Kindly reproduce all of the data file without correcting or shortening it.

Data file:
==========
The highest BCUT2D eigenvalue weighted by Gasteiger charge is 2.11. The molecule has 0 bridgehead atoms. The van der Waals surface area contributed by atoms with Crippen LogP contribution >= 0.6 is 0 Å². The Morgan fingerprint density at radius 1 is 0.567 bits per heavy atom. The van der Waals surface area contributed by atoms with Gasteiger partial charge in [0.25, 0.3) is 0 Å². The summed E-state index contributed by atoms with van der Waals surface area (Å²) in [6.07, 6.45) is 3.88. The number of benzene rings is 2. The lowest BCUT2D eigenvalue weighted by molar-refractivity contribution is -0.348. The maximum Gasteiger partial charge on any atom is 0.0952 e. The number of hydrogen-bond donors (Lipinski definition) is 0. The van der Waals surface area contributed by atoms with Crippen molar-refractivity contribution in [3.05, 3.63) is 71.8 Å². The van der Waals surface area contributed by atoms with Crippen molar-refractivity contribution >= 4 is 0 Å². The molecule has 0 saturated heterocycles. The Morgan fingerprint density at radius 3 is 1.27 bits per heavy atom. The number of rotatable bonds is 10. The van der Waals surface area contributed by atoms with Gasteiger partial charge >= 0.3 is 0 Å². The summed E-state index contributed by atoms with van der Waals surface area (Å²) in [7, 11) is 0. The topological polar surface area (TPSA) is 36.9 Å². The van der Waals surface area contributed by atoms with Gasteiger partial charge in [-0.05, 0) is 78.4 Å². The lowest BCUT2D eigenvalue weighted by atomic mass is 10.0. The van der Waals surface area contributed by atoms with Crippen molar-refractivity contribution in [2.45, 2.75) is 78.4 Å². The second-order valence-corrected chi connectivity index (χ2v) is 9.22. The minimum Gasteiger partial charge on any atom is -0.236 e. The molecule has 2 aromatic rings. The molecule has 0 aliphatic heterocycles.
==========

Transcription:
The highest BCUT2D eigenvalue weighted by Gasteiger charge is 2.11. The molecule has 0 bridgehead atoms. The van der Waals surface area contributed by atoms with Crippen LogP contribution >= 0.6 is 0 Å². The Morgan fingerprint density at radius 1 is 0.567 bits per heavy atom. The van der Waals surface area contributed by atoms with Gasteiger partial charge in [0.25, 0.3) is 0 Å². The summed E-state index contributed by atoms with van der Waals surface area (Å²) in [6.07, 6.45) is 3.88. The number of benzene rings is 2. The lowest BCUT2D eigenvalue weighted by molar-refractivity contribution is -0.348. The maximum Gasteiger partial charge on any atom is 0.0952 e. The number of hydrogen-bond donors (Lipinski definition) is 0. The van der Waals surface area contributed by atoms with Crippen molar-refractivity contribution in [3.05, 3.63) is 71.8 Å². The van der Waals surface area contributed by atoms with Crippen molar-refractivity contribution >= 4 is 0 Å². The molecule has 0 saturated heterocycles. The Morgan fingerprint density at radius 3 is 1.27 bits per heavy atom. The number of rotatable bonds is 10. The van der Waals surface area contributed by atoms with Gasteiger partial charge >= 0.3 is 0 Å². The summed E-state index contributed by atoms with van der Waals surface area (Å²) in [7, 11) is 0. The topological polar surface area (TPSA) is 36.9 Å². The van der Waals surface area contributed by atoms with Gasteiger partial charge in [-0.05, 0) is 78.4 Å². The lowest BCUT2D eigenvalue weighted by atomic mass is 10.0. The van der Waals surface area contributed by atoms with Crippen molar-refractivity contribution in [2.45, 2.75) is 78.4 Å². The second-order valence-corrected chi connectivity index (χ2v) is 9.22. The minimum Gasteiger partial charge on any atom is -0.236 e. The molecule has 2 aromatic rings. The molecule has 0 aliphatic heterocycles.